How to avoid defamation when reporting on sexual harassment and assault

28 March 2019

Written by: Becky Steepe

The #metoo movement, or "Weinstein Effect," is an example of the power of investigative journalism for social change.

Bringing criminals to justice is an attractive idea to many journalists, but publishing a #metoo story has serious consequences for the lives of those involved and may lead to a defamation lawsuit.

Victoria Legal Aid describes defamation as;

“…causing harm to a person’s reputation by publishing material about them that changes the way people feel about them. Publishing includes speaking, writing, drawing, photographing or blogging.”

Publishing an unproven accusation of sexual harassment or assault can be considered defamation, and the accused has the right to sue for damages to their reputation and loss of income.

The cost of defamation can be high. In Australia, non-economic losses, including emotional suffering, are capped at $389,500. Special damages, like loss of earnings, are uncapped.

In her case against Bauer Media, Rebel Wilson was awarded $4.7 million, which included $650,000 in general damages and $3.9 million for opportunities lost. The damages were later reduced to $627,165 at the Court of Appeal.

If a story is in the public’s interest, the common law defence of fair comment can be used. Determining if an accusation is in the public interest can be difficult.

Journalists need to consider the relationship and power dynamic between the perpetrator and the victim, the severity of the crime and the likelihood of other victims coming forward.

The benefits of social justice reporting can sometimes be worth the risk. The New York Times’s Megan Twohey and Jodi Kantor, and The New Yorker’s Ronan Farrow jointly won the Pulitzer Prize for Public Service for their articles about film producer Harvey Weinstein. The articles helped start a chain of events leading to Weinstein being charged with sexual assault.

The level of risk that a journalist or publication feels comfortable taking may be proportional to the amount they can afford to spend. Large media organisations have a budget for defamation, covering defamation insurance and legal advice, but for a small publication, a defamation case can mean bankruptcy.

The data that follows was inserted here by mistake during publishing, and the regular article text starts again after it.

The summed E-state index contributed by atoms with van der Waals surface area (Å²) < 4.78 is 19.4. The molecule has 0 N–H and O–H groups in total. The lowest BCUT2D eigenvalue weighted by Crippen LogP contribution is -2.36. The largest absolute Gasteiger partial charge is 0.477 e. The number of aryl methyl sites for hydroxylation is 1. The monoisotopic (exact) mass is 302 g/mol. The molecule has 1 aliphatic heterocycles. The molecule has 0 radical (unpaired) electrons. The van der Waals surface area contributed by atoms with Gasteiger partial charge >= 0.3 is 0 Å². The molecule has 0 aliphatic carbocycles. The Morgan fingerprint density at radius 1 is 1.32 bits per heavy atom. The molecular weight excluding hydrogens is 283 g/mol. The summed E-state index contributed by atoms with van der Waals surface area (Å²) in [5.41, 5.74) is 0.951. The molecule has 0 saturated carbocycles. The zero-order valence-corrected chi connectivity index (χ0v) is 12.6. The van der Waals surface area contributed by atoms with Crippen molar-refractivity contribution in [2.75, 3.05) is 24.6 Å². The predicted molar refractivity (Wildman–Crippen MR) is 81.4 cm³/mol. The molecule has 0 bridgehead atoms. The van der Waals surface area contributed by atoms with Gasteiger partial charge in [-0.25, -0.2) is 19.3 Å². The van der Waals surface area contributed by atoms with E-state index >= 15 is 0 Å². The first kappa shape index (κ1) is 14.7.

The number of people who have made complaints can influence the chance of defamation charges. During Fairfax Media’s investigation into Don Burke, more than 50-people had made serious allegations against him. Hundreds more spoke out after publication.

By contrast, The Daily Telegraph published a story based on a leak of a complaint to The Sydney Theatre Company, about Geoffrey Rush acting inappropriately towards an unnamed actress. The judgement is yet to be handed down in Rush’s defamation case against Nationwide News, The Daily Telegraph’s publisher, but he is seeking over 25 million in lost earnings.

It is possible to defame someone without using their name if the story contains enough identifying information that a reasonable person could identify them.

In 2014 Melinda Pedavoli was awarded $350,000 after the Sydney Morning Herald published an article about an English and Drama teacher at St Aloysius College, alleged to have had sex with her male students. The teacher referred to in the article had already resigned, but at the time of publication Pedavoli was the only teacher at the school who taught English and Drama.